Australia regulator approves Pfizer/BioNTech COVID-19 for use
Australia's medical regulator has approved the Pfizer/BioNTech COVID-19 vaccine for use under a formal process, one of the first countries to complete a comprehensive approval, Prime Minister Scott Morrison said on Monday. The vaccine had been provisionally approved by the Therapeutic Goods Administration's (TGA) for Australians aged 16 years and over, Morrison told reporters, noting it was a year since the first coronavirus case was detected in the country. Vaccination of priority groups is expected to begin in late February, at 80,000 doses per week, Health Minister Greg Hunt told reporters. Two doses will be required – at least 21 days apart, a government statement said. Australia will administer both doses of the vaccine at the recommended time.
South Africa Health Regulatory Body Approves Serum Institute of India's Covid-19 Vaccine
South Africa Health Minister Zweli Mkhize on Friday announced that the South African Health Products Regulatory Authority (SAHPRA) has granted approval to Serum Institute of India (SII) to supply COVID-19 vaccine to the country. The approval by the health regulatory body comes amidst growing public concern that the 1.5 million vaccine doses to be shipped to South Africa in the next few weeks have not been approved yet. “We will, in the next coming days, engage with the public in order to give an update on the progress of the first batch of the vaccines that we committed would be received in the first quarter," Mkhize said.
AstraZeneca warns EU countries it will cut deliveries of Covid-19 vaccine by 60% in first quarter
AstraZeneca has warned EU countries it will cut deliveries of its Covid-19 vaccine by 60 per cent to 31 million doses in the first quarter due to production problems.
The decrease deals another blow to Europe's Covid-19 vaccination drive after Pfizer Inc and partner BioNTech SE slowed supplies of their vaccine to the bloc this week, saying the move was needed because of work to ramp up production.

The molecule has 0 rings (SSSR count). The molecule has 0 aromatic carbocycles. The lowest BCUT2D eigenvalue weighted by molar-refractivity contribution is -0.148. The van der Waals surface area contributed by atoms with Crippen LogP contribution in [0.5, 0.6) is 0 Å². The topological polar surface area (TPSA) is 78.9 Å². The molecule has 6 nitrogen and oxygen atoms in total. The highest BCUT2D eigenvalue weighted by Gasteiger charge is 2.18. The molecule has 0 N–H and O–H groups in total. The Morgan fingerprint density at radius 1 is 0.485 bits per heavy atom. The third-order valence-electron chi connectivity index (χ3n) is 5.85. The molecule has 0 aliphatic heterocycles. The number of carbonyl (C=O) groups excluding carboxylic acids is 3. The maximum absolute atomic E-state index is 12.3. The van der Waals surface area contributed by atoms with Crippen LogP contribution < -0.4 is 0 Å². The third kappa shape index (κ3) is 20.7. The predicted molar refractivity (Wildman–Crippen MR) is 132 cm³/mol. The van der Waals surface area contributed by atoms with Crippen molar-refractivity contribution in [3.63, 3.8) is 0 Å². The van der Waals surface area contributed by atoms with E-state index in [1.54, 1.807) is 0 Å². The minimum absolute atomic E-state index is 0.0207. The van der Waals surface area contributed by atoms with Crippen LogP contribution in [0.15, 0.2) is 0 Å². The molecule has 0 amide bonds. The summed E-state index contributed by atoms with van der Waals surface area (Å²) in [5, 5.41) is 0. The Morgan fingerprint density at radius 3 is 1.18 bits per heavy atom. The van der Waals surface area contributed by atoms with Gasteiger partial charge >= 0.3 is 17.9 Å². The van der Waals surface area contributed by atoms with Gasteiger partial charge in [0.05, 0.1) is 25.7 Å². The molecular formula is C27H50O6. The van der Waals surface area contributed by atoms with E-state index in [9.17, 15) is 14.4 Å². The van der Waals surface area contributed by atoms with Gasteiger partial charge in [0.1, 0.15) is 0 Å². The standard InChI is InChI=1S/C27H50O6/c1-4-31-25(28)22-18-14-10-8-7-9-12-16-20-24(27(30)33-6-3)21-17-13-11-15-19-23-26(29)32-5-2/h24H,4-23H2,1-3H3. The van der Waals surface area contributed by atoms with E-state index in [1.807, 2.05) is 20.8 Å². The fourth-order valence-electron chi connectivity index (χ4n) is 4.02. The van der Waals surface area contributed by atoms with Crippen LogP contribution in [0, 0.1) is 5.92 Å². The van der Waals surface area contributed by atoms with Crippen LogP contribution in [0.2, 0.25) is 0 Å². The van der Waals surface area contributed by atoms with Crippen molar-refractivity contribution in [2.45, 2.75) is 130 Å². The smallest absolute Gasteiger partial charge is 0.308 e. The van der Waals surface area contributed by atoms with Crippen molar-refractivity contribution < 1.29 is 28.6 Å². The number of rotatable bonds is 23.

The Coronavirus Kills Mink. They May Get a Vaccine.
At least two American companies, as well as Russian researchers, are working on coronavirus vaccines for mink. The animals have grown sick and died in large numbers from the virus, which they have also passed back to people in mutated form. Zoetis, a large veterinary pharmaceutical company in New Jersey with more than $6 billion in annual revenue in 2019, and Medgene Labs, a small company with about 35 employees that is based in South Dakota, are both testing vaccines in mink. They are seeking licensing of their products from the U.S. Department of Agriculture. Both companies said their vaccine technologies are generally similar to the one used by Novovax for a human vaccine, which is in late-stage trials. That system involves making insect cells produce the spike protein on the coronavirus, which is then attached to a harmless virus that enters into the body’s cells and trains the immune system to be ready for the real thing.
Dr. Fauci says one-shot Johnson & Johnson vaccine will be approved in two weeks
Latest data shows case counts fall in 43 states and District of Columbia, according to COVID Tracking Project. Hospitalizations also on the decline in 24 states as experts say lockdowns and behavior are yielding fruit. But public health officials warn that case counts may surge as new variant of COVID-19 circulates in the US
There were nearly 189,000 new cases of COVID-19 on Friday nationwide; 116,264 Americans are hospitalized. The COVID-19 death count remains high as the number of fatalities recorded on Friday was 3,655. Since the start of the pandemic, 414,117 Americans have died of COVID-19 with 24.8 million people infected
Dr. Anthony Fauci said on Friday he believes a new coronavirus vaccine is two weeks away from FDA approval. Single-dose shot developed by Johnson & Johnson is in final phases of clinical trials with data expected soon
CDC says 2nd coronavirus vaccine shot may be scheduled up to 6 weeks later
People who have received their first dose of a coronavirus vaccine can schedule their second shot up to six weeks later if they are not able to get one in the recommended time frame, according to updated guidance this week from the Centers for Disease Control and Prevention. The agency also said that in “exceptional situations,” patients may switch from one of the authorized vaccines to the other between the first and second doses. The recommended interval between doses is three weeks for the Pfizer-BioNTech vaccine and four weeks for Moderna’s.